I wasn't sure if I would like the color of this when it was completed... I worried that the browns would dull the yarn down too much.  My original intent in dyeing this was to make it christmas green, kelly green, really really green.  When it didn't turn out as such, I thought maybe I'd spin it and re-dye it after that, but I kind of like it the way it is?  Reminds me of salad.... *wink wink*

27. September 2010 11:02
by Jobo
2 Comments

Yarn Candy Monday: Handspun Merino laceweight

27. September 2010 11:02 by Jobo | 2 Comments

Leftover from a dyeing experiment... I had a small amount of rich brown and charcoal merino top sitting around the studio.  In a fit of "startitis" I decided I needed to spin something new... but something that wouldn't take forever to finish.  I have enough epic projects going on these days it seems.

bog in the hand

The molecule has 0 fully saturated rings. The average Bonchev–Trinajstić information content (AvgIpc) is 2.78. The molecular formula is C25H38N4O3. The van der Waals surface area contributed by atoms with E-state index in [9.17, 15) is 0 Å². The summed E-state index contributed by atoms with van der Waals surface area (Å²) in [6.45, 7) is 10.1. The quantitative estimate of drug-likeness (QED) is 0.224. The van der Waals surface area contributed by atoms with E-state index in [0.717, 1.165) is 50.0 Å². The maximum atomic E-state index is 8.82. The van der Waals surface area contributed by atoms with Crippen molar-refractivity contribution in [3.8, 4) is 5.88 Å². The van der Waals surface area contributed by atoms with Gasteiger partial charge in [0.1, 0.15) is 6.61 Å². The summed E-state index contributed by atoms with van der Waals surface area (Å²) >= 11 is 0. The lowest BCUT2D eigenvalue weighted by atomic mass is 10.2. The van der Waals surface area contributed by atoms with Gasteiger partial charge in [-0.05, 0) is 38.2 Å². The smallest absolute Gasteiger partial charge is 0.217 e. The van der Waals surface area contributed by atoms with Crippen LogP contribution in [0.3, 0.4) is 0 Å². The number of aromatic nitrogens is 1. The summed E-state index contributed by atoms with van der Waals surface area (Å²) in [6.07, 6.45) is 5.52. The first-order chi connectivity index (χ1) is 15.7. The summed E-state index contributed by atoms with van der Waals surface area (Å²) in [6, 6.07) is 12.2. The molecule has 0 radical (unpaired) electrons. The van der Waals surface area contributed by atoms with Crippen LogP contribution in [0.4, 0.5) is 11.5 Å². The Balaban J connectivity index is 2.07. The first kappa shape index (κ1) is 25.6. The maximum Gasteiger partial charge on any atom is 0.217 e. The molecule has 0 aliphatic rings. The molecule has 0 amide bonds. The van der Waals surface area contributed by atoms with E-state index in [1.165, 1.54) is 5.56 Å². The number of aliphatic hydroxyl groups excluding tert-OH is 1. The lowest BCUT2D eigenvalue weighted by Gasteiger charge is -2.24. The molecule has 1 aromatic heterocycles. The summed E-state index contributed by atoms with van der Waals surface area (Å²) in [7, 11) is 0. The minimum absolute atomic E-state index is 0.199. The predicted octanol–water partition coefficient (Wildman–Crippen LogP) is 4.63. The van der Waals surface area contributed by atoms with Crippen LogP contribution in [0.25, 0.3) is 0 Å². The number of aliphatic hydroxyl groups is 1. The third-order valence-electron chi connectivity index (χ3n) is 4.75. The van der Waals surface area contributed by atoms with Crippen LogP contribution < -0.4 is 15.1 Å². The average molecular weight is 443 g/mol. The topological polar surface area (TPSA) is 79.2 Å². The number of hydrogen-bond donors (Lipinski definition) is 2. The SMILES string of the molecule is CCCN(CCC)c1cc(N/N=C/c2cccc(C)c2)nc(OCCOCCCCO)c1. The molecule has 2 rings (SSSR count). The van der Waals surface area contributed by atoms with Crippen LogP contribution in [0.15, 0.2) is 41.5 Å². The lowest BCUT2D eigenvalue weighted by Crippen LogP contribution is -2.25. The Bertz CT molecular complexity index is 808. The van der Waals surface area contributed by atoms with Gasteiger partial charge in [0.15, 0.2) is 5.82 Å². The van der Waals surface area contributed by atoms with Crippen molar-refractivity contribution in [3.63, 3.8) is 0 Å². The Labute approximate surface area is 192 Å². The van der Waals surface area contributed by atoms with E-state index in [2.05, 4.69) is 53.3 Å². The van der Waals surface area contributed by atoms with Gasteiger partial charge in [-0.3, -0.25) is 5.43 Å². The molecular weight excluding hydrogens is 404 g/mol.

It's hard to describe the color exactly of the finished yarn... it kind of reminds me of the brownish black color of peat moss, which is why I'm calling it my "Peat Bog" yarn. 

I spun it as fine as I could manage on my Ashford Traveler... using a new-to-me technique of wrapping the fine single around one of the hooks an extra time to slow the uptake onto the bobbin.  I was surprised that even that one wrap made a big difference in the fineness of the single I could make.  I know that some spinners have added extra hooks to the back of the flyer so they can cross lace a fine single... and I can totally see how useful this would be.  I guess I will have to keep my eyes open for some small hooks I can install.  I was hesitant to just add the regular Ashford replacement ones in case I might split the flyer wood, but maybe a teeny weeny hook or two would be ok.  I can definitely see the appeal to this kind of spinning.

bog skeined 2 

The final yardage count is around 200 yards, and the yarn falls somewhere around light fingering.  The yarn has been whispering to me that it wants to be a scarflette or small shawl, but I haven't completely made up my mind on this.  I have an idea for a bit of a franken-shawl... perhaps a few patterns morphed into one?  All I know is I want it to be lacy, and it will likely start out as a stockinette triangle something like "Ishbel" (Ysolda Teague) or "Little Shells" (Holly Griffin-Weidner)